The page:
Rewinding to the third weekend of March 2020; the spread of COVID-19 appeared to be on a serious ascent nation-wide and the situation seemed to be worsening rapidly. Expectedly, as most of us entered office the next week, it was imminent that we were headed for a shutdown almost immediately. There was serious concern that the highly contagious virus could infect and spread amongst employees who in turn could pass it on to their family members. Given the gravity and urgency of the situation, it was felt that ‘Work From Home’ (WFH) would be a safer option. But this also meant that most of us did not get any time to prepare to work from home as at that time it was commonly believed that the resumption of offices would be possible in a couple of weeks. On the contrary, in the week after, a national lockdown was announced that got extended and thereafter has been replaced by selective local lockdowns across the country. Nearly four months later, we are still working from home, without consciously realising how we gave credence and adapted to a new work culture, which most businesses wished to avoid before the pandemic.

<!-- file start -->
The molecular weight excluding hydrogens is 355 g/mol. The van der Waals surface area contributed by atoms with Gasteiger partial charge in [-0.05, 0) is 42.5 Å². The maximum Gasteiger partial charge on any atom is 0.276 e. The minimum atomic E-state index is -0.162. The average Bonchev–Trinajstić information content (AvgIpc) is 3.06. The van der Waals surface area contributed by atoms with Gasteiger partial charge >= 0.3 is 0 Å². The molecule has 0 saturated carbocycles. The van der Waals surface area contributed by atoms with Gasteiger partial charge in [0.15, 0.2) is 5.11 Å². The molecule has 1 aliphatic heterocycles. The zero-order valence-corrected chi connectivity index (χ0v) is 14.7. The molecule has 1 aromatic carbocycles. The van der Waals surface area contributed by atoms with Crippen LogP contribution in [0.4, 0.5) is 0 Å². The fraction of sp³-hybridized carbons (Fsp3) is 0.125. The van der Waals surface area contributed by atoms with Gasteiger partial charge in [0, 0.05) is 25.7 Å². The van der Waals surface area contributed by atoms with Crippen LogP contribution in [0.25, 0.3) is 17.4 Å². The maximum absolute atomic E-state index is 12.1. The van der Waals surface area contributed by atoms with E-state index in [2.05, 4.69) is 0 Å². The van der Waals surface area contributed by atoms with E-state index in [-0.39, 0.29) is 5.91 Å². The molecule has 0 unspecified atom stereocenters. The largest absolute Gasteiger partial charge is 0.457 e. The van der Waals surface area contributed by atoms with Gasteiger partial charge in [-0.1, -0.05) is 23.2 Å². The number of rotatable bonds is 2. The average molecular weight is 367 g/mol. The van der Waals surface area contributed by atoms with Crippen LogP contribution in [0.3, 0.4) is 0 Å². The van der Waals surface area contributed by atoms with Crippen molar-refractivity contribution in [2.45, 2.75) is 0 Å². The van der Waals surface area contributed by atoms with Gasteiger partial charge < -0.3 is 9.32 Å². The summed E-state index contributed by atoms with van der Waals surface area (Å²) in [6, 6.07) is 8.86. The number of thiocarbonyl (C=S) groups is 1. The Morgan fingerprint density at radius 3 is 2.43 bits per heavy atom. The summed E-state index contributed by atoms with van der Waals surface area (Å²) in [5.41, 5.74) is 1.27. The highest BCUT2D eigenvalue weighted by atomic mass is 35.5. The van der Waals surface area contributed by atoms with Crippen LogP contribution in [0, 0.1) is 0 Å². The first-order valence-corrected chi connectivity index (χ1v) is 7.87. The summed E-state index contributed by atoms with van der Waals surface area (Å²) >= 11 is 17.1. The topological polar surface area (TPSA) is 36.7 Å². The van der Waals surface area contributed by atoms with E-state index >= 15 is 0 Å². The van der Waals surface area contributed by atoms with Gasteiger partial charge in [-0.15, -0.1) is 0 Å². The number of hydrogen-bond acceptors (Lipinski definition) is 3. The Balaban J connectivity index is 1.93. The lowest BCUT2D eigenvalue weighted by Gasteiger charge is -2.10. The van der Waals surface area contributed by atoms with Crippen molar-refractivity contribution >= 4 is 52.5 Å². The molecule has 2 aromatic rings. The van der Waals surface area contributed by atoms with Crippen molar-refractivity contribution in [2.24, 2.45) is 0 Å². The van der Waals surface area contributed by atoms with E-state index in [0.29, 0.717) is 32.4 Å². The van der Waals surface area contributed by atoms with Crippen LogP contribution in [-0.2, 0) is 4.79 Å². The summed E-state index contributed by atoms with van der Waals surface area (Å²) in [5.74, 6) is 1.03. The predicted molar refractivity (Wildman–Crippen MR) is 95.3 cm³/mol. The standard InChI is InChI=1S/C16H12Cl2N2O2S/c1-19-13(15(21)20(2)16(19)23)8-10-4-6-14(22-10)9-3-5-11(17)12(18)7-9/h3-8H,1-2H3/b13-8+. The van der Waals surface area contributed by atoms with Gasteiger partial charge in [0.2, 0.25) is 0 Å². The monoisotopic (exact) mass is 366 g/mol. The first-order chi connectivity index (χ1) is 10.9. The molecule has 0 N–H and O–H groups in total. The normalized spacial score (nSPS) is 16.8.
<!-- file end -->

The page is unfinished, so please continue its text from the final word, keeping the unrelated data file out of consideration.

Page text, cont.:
Shaken by the insecurity, that the future was uncertain and bleak, everyone pulled together to minimise the impact on business. We, at BDO in India, focused on delivering to clients on time and surprisingly this was possible for most organisations, without too many glitches. It was also timely that significant preparation was already in place prior to the shutdown to experiment with a remote working model. While most feared loss of output as an immediate fall-out; in reality, the gains of increased productivity were clearly visible.
While WFH has not proved detrimental to delivering on business commitments for most organisations, what is astounding are the gains from a new-found team culture. This came as a sudden experiment that proved useful in accomplishing complex tasks that required intense deliberations involving multiple team members. Technologies such as Microsoft Teams, Zoom and Webex calls have become a way of life and even when we do return to a conventional work-life, the new-found team spirit is hopefully going to dominate work culture. Managing tasks and projects with collaborative tools and applications is bringing unprecedented gains in productivity. In hindsight, this part was squarely missing before the shutdown.